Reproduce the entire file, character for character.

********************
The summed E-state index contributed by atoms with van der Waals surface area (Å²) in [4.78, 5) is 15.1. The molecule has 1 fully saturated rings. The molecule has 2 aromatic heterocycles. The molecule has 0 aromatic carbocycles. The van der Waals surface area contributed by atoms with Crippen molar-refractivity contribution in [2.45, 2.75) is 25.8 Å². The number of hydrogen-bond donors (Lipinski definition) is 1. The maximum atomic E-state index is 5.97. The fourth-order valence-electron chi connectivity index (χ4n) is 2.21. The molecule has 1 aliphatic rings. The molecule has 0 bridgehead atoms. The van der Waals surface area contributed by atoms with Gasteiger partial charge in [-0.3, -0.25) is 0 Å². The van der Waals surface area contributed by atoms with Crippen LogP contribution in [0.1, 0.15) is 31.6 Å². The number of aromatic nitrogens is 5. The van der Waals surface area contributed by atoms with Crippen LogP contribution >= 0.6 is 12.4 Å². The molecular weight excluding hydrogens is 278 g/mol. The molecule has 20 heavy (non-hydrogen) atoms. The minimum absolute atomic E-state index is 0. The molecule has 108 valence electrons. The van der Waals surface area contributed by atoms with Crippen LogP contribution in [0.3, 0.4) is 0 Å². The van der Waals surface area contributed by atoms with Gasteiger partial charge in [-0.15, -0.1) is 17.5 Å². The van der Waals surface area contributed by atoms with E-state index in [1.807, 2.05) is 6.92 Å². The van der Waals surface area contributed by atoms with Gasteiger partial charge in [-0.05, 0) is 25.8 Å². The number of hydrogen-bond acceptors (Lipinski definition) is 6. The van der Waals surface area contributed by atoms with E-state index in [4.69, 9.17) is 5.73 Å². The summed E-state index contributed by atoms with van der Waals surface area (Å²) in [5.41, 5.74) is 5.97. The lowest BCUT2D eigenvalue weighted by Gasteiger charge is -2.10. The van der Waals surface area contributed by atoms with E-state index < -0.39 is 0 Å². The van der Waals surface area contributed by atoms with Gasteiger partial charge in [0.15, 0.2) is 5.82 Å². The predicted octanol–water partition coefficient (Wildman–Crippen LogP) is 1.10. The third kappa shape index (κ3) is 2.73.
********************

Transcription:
The summed E-state index contributed by atoms with van der Waals surface area (Å²) in [4.78, 5) is 15.1. The molecule has 1 fully saturated rings. The molecule has 2 aromatic heterocycles. The molecule has 0 aromatic carbocycles. The van der Waals surface area contributed by atoms with Crippen molar-refractivity contribution in [2.45, 2.75) is 25.8 Å². The number of hydrogen-bond donors (Lipinski definition) is 1. The maximum atomic E-state index is 5.97. The fourth-order valence-electron chi connectivity index (χ4n) is 2.21. The molecule has 1 aliphatic rings. The molecule has 0 bridgehead atoms. The van der Waals surface area contributed by atoms with Gasteiger partial charge in [-0.3, -0.25) is 0 Å². The van der Waals surface area contributed by atoms with Crippen LogP contribution in [0.1, 0.15) is 31.6 Å². The number of aromatic nitrogens is 5. The van der Waals surface area contributed by atoms with Crippen LogP contribution >= 0.6 is 12.4 Å². The molecular weight excluding hydrogens is 278 g/mol. The molecule has 20 heavy (non-hydrogen) atoms. The minimum absolute atomic E-state index is 0. The molecule has 108 valence electrons. The van der Waals surface area contributed by atoms with Crippen LogP contribution in [0.3, 0.4) is 0 Å². The van der Waals surface area contributed by atoms with Gasteiger partial charge in [-0.15, -0.1) is 17.5 Å². The van der Waals surface area contributed by atoms with E-state index in [1.807, 2.05) is 6.92 Å². The van der Waals surface area contributed by atoms with Gasteiger partial charge in [-0.05, 0) is 25.8 Å². The number of hydrogen-bond acceptors (Lipinski definition) is 6. The van der Waals surface area contributed by atoms with E-state index in [4.69, 9.17) is 5.73 Å². The summed E-state index contributed by atoms with van der Waals surface area (Å²) in [5.41, 5.74) is 5.97. The lowest BCUT2D eigenvalue weighted by Gasteiger charge is -2.10. The van der Waals surface area contributed by atoms with E-state index < -0.39 is 0 Å². The van der Waals surface area contributed by atoms with Gasteiger partial charge in [0.15, 0.2) is 5.82 Å². The predicted octanol–water partition coefficient (Wildman–Crippen LogP) is 1.10. The third kappa shape index (κ3) is 2.73.